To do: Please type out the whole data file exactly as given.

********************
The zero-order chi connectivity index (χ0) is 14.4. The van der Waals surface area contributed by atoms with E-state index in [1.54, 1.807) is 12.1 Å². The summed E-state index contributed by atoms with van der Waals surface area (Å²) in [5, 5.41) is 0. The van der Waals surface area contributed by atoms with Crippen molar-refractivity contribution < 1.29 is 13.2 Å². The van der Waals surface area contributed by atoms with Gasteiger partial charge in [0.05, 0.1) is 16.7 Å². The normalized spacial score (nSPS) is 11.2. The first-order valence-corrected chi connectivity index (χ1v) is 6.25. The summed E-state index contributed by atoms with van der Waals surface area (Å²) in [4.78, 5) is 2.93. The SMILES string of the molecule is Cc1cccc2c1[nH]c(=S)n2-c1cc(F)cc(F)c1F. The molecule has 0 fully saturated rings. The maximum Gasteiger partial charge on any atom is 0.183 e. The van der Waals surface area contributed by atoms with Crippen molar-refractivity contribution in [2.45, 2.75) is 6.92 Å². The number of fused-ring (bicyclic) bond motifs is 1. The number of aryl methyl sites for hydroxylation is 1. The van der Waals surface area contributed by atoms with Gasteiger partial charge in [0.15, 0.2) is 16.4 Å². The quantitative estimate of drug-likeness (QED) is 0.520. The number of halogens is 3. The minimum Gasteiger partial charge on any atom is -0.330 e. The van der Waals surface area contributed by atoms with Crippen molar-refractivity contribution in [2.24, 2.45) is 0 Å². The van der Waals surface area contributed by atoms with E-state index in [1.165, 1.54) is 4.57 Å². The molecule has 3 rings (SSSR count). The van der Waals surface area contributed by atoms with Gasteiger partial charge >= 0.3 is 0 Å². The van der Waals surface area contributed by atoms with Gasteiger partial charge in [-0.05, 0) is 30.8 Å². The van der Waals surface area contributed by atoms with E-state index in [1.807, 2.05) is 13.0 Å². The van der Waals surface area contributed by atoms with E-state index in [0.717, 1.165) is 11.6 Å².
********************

The zero-order chi connectivity index (χ0) is 14.4. The van der Waals surface area contributed by atoms with E-state index in [1.54, 1.807) is 12.1 Å². The summed E-state index contributed by atoms with van der Waals surface area (Å²) in [5, 5.41) is 0. The van der Waals surface area contributed by atoms with Crippen molar-refractivity contribution < 1.29 is 13.2 Å². The van der Waals surface area contributed by atoms with Gasteiger partial charge in [0.05, 0.1) is 16.7 Å². The normalized spacial score (nSPS) is 11.2. The first-order valence-corrected chi connectivity index (χ1v) is 6.25. The summed E-state index contributed by atoms with van der Waals surface area (Å²) in [4.78, 5) is 2.93. The SMILES string of the molecule is Cc1cccc2c1[nH]c(=S)n2-c1cc(F)cc(F)c1F. The molecule has 0 fully saturated rings. The maximum Gasteiger partial charge on any atom is 0.183 e. The van der Waals surface area contributed by atoms with Crippen molar-refractivity contribution in [2.45, 2.75) is 6.92 Å². The number of fused-ring (bicyclic) bond motifs is 1. The number of aryl methyl sites for hydroxylation is 1. The van der Waals surface area contributed by atoms with Gasteiger partial charge in [0.15, 0.2) is 16.4 Å². The quantitative estimate of drug-likeness (QED) is 0.520. The number of halogens is 3. The minimum Gasteiger partial charge on any atom is -0.330 e. The van der Waals surface area contributed by atoms with Crippen molar-refractivity contribution in [2.24, 2.45) is 0 Å². The van der Waals surface area contributed by atoms with E-state index in [1.165, 1.54) is 4.57 Å². The molecule has 3 rings (SSSR count). The van der Waals surface area contributed by atoms with Gasteiger partial charge >= 0.3 is 0 Å². The van der Waals surface area contributed by atoms with Gasteiger partial charge in [-0.05, 0) is 30.8 Å². The van der Waals surface area contributed by atoms with E-state index in [1.807, 2.05) is 13.0 Å². The van der Waals surface area contributed by atoms with E-state index in [0.717, 1.165) is 11.6 Å².